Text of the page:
So-called “broken heart syndrome,” once thought to be a harmless condition in women, can actually be as deadly as a heart attack, a new study shows.
Also, not only women experience the condition, known in medical circles as takotsubo cardiomyopathy. It has also been found to occur in men -- and for a variety of reasons, not only emotional stress, as was previously assumed.
Takotsubo cardiomyopathy was first described in Japan in 1990 and was characterized as a temporary heart problem that occurred in women following highly stressful events, such as the death of a spouse.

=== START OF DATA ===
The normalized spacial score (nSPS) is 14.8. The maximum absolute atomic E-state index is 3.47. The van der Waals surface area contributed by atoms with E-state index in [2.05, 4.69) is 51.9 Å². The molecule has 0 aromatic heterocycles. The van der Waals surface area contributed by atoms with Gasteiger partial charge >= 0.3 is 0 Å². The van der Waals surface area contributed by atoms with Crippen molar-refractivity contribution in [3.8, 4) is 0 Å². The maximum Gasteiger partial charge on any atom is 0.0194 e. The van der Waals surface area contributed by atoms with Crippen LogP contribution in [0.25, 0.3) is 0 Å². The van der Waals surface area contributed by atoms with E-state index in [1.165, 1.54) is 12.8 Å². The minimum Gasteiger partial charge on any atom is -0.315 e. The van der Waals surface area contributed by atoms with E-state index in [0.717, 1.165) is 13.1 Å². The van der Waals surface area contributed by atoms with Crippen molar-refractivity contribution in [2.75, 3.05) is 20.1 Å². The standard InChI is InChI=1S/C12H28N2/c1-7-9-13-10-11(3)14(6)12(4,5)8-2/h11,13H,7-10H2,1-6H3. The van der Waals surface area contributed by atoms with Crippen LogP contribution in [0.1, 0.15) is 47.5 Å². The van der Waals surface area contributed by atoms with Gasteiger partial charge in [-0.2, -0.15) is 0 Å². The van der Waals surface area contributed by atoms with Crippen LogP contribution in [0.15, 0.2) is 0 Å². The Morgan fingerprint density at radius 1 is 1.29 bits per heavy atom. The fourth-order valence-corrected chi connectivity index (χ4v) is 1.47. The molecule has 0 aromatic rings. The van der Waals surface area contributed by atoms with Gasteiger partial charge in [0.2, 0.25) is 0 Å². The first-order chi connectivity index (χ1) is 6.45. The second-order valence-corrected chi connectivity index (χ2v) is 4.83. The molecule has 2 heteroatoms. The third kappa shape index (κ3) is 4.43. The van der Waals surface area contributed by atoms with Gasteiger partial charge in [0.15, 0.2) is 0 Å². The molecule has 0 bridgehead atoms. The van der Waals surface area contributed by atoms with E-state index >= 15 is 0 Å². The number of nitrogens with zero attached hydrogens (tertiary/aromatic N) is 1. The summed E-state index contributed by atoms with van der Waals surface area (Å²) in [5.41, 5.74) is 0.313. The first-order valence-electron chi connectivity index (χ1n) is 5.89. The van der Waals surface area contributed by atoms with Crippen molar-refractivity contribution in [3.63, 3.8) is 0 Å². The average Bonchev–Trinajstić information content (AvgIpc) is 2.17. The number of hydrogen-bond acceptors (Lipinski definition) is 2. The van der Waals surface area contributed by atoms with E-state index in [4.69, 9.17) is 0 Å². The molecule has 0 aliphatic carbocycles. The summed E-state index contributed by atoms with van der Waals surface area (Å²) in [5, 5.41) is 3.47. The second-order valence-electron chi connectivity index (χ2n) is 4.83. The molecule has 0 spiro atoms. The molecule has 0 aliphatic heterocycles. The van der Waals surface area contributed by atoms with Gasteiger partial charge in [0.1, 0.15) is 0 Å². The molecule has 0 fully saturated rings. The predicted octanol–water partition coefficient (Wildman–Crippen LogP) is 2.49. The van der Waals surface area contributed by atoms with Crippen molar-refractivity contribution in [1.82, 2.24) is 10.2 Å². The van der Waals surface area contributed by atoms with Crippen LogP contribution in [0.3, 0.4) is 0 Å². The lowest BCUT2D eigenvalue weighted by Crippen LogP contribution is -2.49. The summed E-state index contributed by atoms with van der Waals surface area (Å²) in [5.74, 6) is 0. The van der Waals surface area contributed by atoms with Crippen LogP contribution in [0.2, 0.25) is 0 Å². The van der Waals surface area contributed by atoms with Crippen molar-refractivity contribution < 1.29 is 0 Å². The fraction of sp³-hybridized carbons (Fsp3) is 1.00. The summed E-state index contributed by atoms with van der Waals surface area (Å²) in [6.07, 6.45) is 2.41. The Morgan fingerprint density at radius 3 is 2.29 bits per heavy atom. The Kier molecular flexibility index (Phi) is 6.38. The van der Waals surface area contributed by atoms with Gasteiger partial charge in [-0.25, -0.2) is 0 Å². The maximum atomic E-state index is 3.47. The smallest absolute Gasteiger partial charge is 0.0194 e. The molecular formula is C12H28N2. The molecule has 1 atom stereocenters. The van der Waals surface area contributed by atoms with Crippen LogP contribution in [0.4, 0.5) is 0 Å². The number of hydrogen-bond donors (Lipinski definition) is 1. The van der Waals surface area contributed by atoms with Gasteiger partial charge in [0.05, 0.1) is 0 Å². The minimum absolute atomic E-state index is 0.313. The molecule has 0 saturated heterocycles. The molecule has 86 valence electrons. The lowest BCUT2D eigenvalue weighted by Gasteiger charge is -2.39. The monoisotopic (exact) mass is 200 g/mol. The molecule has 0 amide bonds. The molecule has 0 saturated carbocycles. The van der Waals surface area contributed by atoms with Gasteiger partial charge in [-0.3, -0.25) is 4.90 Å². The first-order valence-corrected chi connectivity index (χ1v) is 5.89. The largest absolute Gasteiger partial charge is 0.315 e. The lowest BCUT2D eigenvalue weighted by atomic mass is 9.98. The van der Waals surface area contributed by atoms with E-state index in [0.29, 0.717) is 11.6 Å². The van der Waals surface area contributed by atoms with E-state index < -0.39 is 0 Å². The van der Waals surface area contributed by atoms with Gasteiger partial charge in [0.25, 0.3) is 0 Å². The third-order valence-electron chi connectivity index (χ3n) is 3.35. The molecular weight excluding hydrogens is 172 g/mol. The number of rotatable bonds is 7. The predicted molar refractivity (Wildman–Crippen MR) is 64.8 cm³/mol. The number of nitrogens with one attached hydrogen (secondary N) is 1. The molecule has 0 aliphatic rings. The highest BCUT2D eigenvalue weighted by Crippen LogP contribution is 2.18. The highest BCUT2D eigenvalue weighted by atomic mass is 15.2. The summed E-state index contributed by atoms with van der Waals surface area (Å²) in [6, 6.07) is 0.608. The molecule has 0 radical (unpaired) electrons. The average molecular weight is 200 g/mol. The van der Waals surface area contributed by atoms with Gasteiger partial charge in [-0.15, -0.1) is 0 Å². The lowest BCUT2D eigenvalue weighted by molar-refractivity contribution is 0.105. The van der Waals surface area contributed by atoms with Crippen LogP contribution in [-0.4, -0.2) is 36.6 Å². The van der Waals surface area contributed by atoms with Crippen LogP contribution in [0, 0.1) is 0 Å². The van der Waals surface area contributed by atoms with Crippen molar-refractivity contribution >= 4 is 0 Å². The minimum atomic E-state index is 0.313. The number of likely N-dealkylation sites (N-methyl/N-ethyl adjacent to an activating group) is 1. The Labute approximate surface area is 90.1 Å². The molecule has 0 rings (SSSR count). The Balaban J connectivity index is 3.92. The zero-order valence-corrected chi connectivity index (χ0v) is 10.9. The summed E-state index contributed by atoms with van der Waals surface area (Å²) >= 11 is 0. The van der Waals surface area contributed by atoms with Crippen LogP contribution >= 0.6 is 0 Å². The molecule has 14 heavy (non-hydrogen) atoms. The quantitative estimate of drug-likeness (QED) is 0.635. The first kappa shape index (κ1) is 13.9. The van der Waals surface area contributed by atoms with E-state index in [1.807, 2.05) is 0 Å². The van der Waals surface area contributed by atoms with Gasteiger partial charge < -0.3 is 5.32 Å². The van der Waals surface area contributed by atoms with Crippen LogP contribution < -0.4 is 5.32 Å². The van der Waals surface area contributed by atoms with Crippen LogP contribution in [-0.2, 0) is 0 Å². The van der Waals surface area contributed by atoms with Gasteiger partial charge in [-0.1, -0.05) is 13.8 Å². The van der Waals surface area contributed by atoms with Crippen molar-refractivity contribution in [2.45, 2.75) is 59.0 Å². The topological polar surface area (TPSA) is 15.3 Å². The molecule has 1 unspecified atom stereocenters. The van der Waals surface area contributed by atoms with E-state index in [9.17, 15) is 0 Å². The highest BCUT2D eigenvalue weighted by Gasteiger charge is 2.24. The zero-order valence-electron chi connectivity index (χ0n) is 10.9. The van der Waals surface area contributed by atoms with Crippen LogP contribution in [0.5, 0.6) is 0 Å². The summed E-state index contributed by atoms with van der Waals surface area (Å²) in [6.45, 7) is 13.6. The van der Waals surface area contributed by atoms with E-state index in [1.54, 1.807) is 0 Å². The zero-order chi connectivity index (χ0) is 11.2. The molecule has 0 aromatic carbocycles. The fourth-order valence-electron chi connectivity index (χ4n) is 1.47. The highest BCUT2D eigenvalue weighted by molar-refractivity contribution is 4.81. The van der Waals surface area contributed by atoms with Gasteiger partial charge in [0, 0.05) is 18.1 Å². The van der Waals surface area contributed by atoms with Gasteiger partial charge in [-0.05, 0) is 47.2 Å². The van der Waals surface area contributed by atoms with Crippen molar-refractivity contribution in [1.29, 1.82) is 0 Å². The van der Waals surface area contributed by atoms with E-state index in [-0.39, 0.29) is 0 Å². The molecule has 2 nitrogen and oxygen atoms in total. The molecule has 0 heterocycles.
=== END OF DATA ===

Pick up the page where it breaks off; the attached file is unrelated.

A Swiss research team looked at 1,750 patients with the condition and discovered that although it occurred in postmenopausal women 90 percent of the time, patients who are male and younger can also develop it, especially if they have a neurological disease or psychiatric problems.
Also, one in four sufferers had no identifiable stressors, the study found.
The condition is often misdiagnosed because its symptoms are similar to heart attack or unstable angina, the researchers reported in the study, published in the New England Journal of Medicine.
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